There’s no denying that the prospect of giving up alcohol when you’re nursing a festive hangover sounds appealing. But, inevitably, that hangover passes. What happens when normality returns and the temptation of a glass of wine with dinner or a night down the pub with friends creep in again?
Or, maybe you had every good intention of giving up alcohol for January after a challenging year, but then life came at you fast, and resolutions were forgotten. Now that the dust has settled on the new year, there is still time to help your liver. It doesn’t matter if you’re halfway through the month. It’s never too late to reduce or quit your alcohol consumption; we’re here to help you do it. So, take our advice and give it a go; you’ll be so pleased you did.
If you’ve never heard of Dry January, the concept is simple. It is a challenge individuals task themselves with, and the aim is to give up alcohol for the entirety of January. Founded in 2013 with only 4,000 participants, Dry January has grown in popularity, with 130,000 people in the UK joining in in the year 2022.
It is a great way to kickstart your year with a clearer mindset and healthier well-being. But, we also understand that it can seem quite daunting for those taking part for the first time, especially following the festive season. Even impossible for some. Keep reading to find out how you can make it through Dry January.
If you’re finding Dry January hard, this is to be expected, and you are not alone in these feelings. Don’t worry; it doesn’t mean you’re an alcoholic just because you’re finding it hard to give up your weekly beer or wine. For many, Dry January is a way for people to prove to themselves that they don’t need alcohol by giving it up for a month.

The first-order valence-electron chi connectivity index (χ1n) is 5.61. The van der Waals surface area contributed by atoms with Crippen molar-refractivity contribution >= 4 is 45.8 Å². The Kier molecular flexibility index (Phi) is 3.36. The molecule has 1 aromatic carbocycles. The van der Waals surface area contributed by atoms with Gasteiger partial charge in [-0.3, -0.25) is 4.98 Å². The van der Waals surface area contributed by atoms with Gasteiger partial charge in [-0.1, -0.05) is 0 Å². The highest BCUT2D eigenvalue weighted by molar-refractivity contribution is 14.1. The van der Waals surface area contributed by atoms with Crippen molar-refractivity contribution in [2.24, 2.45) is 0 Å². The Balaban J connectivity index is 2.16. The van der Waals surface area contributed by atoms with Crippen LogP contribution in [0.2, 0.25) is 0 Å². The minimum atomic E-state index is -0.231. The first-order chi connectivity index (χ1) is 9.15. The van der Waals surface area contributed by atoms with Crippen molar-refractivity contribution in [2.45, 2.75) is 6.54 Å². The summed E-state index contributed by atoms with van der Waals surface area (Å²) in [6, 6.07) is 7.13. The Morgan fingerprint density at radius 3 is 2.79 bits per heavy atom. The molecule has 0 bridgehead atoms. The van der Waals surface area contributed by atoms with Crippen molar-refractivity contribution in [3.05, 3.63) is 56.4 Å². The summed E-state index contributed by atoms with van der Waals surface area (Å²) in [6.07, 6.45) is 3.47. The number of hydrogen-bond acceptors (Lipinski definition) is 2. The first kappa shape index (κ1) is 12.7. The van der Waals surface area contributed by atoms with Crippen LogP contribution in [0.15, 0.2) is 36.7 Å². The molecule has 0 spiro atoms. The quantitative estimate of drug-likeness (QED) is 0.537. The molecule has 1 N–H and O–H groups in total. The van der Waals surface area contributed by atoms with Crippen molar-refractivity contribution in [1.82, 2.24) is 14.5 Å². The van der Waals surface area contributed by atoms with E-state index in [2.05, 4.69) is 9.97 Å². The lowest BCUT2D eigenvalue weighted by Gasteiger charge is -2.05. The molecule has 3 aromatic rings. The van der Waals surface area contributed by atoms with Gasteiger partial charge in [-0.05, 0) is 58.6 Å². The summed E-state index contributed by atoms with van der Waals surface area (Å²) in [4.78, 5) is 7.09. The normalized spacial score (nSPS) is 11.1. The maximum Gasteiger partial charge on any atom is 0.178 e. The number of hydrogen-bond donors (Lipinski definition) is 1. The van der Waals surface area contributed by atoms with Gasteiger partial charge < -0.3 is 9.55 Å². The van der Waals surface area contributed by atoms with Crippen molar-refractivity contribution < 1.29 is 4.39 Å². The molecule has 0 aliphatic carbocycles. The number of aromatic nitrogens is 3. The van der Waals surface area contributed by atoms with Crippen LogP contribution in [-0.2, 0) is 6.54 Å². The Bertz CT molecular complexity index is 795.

Suppose your efforts to abstain during January are beginning to wobble. In that case, it may help remind you of the serious health risks associated with regular drinking.
According to the NHS, Cancer Research UK and Bupa, drinking more than 14 units per week on a long-term basis can result in the following health issues and illnesses:
If you think being teetotal is no fun, try reading that list again. It’s scary reading, but by cutting down or giving up alcohol altogether, you can reduce your risk of serious long-term health problems. There are many immediate hidden benefits to Dry January, too; find out below.
Looking long-term at the effects of giving up alcohol promises a much brighter and healthier future. Still, it can be challenging to focus on that daily. Especially on evenings when you may be wobbling about how much completing Dry January is worth it.
But, we are pleased to report that there are also immediate benefits you may notice that may be the push you need to get serious.
Research carried out by Sussex University in 2018 revealed some added bonuses to giving up alcohol during January. The study showed that most of those who managed the 31 days were still drinking less by August, but it also reported that people were enjoying better sleep, saving money and losing weight, with a boost to their energy and better skin.
But don’t just take our word for it; here are the percentages to get you excited about sticking to Dry January.
The benefits of reducing alcohol are far-reaching and can improve multiple areas of your life, including your work. Whether you’re an employer or employee, here are some startling facts from Alcohol Change UK about how alcohol consumption affects the workplace:
So, now you know the facts, and hopefully, you will feel more determined than ever to start or stick to your Dry January. But it is easier said than done. To help you reap the health benefits of giving up alcohol, here are ten tips:
Are you ready to take Dry January seriously? We hope our guide on the benefits of Dry January has inspired you to give up alcohol or at least reduce your consumption. We’re sure as soon as you start seeing and feeling the differences, you will wonder why you didn’t do it sooner!
For support in reducing alcohol consumption for your team, employers can browse alcohol test kits from Home Health UK.
If you’re looking for additional support in your health and alcohol, find further guidance and information on our online health information pages. You can also speak to your GP if you need further help and are struggling with your relationship with alcohol.
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